Energy efficient cooling at Aarhus University Hospital
A new centralised cooling plant will annually save 800,000 kWh energy and secure optimal operation at Denmark’s second biggest hospital.
Stability and efficiency are key words at the new centralised cooling plant at Aarhus University Hospital, Skejby. This, the main hospital of Denmark’s second largest city Aarhus, has replaced a huge amount of old decentralised cooling units with one, new centralised plant with a cooling capacity of 2.5 MW. It improves the level of stability of the necessary cooling of surgery rooms, scanners, server rooms and IT-equipment.
At the same time it facilitates the possibility of the operations department to control and run the complete cooling plant more effectively - with much lower energy consumption than before. It is estimated that the hospital will save around 3.5 mio kWh of energy annually, due to the installation of a highly energy efficient heating and cooling system. The new system combines the cooling system with the heating system, an obvious solution, which is not used very much worldwide.
High efficiency heat pumps and chillers
The new cooling plant consists of two large air/liquid heat pumps, 9 air-cooled chillers and a number of compressors.The units are called SAB LightTM from Johnson Controls. Danfoss VLT® drives control the speed of the units. The new technology used combined with the frequency converters contribute to the total energy savings.
During the months of June, July and August the heat pumps are able to deliver all the heat required at the hospital. Therefore no extra heat has to be delivered from the public district-heating network. Surplus heat from the cooling production during the summer is reused for heating purposes. During the winter the heat pumps deliver a smaller portion of the heat consumption, while the main heat supply is taken care of by the district-heating supplier, AffaldVarme Aarhus.
The two 180 kW heat pumps (actually two times two separate heat pump circuits, which are built together into one unit) are designed for temperatures of 35/80 C. They achieve important energy savings, due to the fact that they re-use the heat instead of exhaus-ting it into the air. ”The heat pumps´ COP (coefficient of performance) is 3.6 or more, depending on outside temperature and cooling demand. This means that their heating power is 3.6 times the electricity consumed. On the old system, the COP was only between 2 and 3, so the heat pumps are an energy saving solution”, says Svend Madsen from Johnson Controls, who have installed the cooling plant and hold the service agreement.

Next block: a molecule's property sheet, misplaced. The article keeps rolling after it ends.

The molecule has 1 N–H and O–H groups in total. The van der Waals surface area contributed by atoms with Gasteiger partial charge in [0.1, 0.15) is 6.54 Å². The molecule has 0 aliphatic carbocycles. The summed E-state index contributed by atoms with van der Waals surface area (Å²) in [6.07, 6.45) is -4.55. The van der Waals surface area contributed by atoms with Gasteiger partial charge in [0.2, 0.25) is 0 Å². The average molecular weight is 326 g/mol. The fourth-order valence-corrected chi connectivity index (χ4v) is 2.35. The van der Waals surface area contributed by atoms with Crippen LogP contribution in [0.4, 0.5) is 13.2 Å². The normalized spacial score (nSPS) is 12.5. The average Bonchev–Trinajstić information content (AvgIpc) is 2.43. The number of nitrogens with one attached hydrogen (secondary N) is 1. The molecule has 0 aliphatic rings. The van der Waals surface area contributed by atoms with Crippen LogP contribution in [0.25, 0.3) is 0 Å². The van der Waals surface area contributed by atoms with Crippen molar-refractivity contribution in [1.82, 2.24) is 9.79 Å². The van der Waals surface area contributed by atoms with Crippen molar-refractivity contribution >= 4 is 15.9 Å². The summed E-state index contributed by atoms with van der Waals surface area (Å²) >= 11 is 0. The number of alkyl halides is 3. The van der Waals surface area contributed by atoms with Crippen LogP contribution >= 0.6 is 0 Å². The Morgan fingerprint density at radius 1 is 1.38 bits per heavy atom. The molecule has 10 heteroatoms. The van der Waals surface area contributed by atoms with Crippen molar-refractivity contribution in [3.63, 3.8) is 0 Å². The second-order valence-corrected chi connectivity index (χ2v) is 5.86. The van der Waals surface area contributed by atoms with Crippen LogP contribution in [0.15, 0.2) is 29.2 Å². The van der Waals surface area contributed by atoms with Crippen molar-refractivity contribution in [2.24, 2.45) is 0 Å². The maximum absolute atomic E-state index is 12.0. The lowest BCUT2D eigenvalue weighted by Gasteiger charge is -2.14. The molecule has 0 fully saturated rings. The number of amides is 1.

The chillers´ COP is 5 or more depending on cooling demand and outside temperature. The 90 kW VLT® drives from Danfoss, combined with the control system, regulate that only the required cooling is actually being produced. A small 5.5 kW VLT® drive runs a pump on the cooling system and is regulated according to the speed of the big VLT® drive depending on cooling demand.
Easier control and service
A new PLC monitoring system mea-sures and analyses the efficiency of each machine in order to secure the right combination of chillers and heat pumps, so that the most energy efficient production is chosen at any time. For instance, the supervision can change the production from three chillers at maximum load to four chillers running at 80 % load, based on a snapshot on what achieves the biggest energy savings. This way the CO2 emissions are reduced as much as possible. Svend Madsen explains that the cooling plant also uses free cooling in the wintertime in order to utilise the cold days of the year, so no cooling is produced during this period. “It’s also very important in the attempt to save energy that surplus heat from the chillers is re-used for heating purpose instead of being sent into the air,” he says.